For the lads (that means boys, America!), there’s a consistent total of around 13% if you do it after the age of 12 months, varying between disorders and cancers at different ages – but it is 5% lower (across both categories, in total) if you neuter your boy between 6 and 11 months. That’s one in twenty male labs saved by castrating at six to twelve months.
For girls? The right period looks to be around 12 to 23 months based on the data below. There is a considerable peak in risk just before this and after it the risk increases marginally – it’s still a time you may wish to consider though!
What are the risks?
There are risks associated with every surgery so here’s a quick breakdown of what the study (explained below) says the breed suffer from depending on when their surgical castration (Spay or Neuter) was performed.
The aim of providing this information is about giving you all the information to make the best decision for you and your pup!
|Disorder risk||Cancer Risk|
|Male||Under 6 months||13%||3%|
|Male||6 to 11 months||6%||2%|
|Male||12 to 23 months||5%||8%|
|Male||2 years to 8 years||3%||10%|
|Female||Under 6 months||11%||2%|
|Female||6 to 11 months||12%||6%|
|Female||12 to 23 months||6%||2%|
|Female||2 years to 8 years||3%||8%|
Another good reason to avoid an early spay with your girls is that urinary incontinence rates are higher (only 2%) if they are spayed before 12 months. But, Pyometra (2% in intact females) and Mammary cancer was also a low recording of 1% in intact females, 2% in those spayed between 2 and 8 years. So, generally? It really does look like the optimum time is 12-23 months for your girls.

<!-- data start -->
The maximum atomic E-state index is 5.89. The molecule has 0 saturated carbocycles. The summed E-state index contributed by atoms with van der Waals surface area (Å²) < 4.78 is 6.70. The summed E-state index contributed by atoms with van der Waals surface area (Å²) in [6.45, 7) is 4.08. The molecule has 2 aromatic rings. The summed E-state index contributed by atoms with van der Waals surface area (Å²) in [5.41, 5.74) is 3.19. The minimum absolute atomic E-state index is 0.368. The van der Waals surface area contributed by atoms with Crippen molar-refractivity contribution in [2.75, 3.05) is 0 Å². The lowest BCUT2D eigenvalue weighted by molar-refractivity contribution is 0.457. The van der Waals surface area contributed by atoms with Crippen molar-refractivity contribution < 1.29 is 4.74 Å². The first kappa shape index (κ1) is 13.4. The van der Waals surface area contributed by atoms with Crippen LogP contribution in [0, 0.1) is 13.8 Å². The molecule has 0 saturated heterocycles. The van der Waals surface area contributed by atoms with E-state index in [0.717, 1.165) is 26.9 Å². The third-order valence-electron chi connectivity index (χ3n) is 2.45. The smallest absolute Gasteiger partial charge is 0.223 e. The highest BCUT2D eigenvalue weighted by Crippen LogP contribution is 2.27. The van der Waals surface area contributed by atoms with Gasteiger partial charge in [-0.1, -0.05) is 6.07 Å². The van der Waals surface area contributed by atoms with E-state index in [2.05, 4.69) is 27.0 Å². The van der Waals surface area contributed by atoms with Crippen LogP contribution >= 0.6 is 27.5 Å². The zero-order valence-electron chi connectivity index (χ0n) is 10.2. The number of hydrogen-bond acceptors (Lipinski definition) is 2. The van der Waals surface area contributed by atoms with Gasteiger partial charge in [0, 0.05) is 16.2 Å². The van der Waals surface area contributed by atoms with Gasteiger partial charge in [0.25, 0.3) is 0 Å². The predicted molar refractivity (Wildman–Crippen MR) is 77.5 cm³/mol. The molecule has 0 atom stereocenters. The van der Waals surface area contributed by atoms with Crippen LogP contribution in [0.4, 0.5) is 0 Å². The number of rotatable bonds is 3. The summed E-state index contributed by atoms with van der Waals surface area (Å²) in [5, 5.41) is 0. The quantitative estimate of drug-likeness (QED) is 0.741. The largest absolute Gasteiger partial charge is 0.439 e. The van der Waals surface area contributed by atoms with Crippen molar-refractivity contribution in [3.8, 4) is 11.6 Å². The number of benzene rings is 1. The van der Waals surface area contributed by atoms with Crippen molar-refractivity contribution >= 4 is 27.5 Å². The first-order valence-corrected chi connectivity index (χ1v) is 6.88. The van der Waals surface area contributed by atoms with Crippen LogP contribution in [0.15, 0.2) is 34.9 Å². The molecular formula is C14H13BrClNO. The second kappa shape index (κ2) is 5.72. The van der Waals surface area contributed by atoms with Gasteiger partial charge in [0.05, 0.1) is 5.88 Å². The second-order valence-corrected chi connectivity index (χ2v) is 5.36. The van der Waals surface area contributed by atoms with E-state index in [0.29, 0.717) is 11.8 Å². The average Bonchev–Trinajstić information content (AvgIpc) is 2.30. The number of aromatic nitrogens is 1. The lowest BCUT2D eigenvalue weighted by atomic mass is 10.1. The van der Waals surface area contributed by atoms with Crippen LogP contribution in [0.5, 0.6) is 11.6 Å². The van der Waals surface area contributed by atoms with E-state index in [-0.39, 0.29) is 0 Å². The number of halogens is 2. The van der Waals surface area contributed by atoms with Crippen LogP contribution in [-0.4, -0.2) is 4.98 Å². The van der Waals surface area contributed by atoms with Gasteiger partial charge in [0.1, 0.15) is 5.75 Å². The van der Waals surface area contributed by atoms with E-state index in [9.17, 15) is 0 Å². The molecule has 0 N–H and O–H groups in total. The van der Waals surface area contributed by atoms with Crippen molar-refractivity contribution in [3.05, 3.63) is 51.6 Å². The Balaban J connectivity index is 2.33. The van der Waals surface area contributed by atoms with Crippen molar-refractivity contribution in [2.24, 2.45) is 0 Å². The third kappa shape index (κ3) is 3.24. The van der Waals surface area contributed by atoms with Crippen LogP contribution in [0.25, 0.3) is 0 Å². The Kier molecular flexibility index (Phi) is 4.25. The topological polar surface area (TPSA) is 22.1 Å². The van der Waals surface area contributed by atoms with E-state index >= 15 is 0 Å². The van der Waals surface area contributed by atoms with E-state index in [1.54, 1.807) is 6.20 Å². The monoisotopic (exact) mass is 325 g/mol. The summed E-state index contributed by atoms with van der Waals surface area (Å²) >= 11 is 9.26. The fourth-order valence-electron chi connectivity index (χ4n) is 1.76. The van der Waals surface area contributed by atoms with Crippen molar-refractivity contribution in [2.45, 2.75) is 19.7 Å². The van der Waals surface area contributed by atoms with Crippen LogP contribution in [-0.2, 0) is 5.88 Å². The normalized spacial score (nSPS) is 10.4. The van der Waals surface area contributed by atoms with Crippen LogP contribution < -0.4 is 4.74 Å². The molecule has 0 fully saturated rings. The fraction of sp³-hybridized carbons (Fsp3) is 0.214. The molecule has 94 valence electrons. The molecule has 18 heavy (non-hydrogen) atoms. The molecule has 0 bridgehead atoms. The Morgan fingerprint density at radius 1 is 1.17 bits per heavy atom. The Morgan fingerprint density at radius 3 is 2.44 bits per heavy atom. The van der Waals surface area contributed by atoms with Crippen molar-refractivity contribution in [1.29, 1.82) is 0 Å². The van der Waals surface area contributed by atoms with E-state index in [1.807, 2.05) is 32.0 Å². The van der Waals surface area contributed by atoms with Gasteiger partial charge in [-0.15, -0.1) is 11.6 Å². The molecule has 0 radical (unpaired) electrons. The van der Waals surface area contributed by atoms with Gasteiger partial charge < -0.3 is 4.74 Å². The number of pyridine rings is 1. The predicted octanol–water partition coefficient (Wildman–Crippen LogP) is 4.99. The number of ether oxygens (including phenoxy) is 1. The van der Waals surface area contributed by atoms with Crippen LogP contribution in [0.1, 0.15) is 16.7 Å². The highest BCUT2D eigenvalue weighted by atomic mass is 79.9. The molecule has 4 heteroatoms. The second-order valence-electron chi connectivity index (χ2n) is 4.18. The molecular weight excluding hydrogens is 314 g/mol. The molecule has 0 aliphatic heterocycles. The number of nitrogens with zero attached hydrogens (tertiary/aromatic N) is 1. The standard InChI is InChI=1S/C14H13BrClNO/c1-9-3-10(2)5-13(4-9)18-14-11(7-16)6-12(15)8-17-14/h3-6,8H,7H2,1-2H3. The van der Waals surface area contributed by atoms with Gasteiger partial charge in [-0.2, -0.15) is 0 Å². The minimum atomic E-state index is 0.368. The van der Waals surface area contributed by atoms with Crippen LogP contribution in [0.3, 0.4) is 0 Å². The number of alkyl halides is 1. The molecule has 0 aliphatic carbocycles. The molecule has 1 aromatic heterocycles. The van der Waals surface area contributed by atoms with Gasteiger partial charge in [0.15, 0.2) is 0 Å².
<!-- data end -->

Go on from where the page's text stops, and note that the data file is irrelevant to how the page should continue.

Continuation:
Are there other options?
If you’re doing what I am doing and looking at this research and reconsidering? I really don’t blame you. There’s a lot of numbers there, good and bad, and sometimes when life hands you lemons, it’s a good thing to go to the store and buy what you need.
So, I want you to know that there are other options available – which you can discuss with your veterinarian (and I strongly suggest you do!).
Yes! On the presumption that these issues are caused by the lack of hormones (which is almost certainly the issue!) – there are a couple of ways to keep hormones but not facilitate breeding.
This is the surgical removal of the uterus and only part of the fallopian tubes! The removal of these means that your girl is without the ability to breed – however – as she keeps her ovaries, hormones will still be produced and should mean that her risk levels are the same as an intact female – without the risk of pyometra! Though, there is a risk that the breeding instinct can remain? Which may be quite risky if a male tries to breed with her.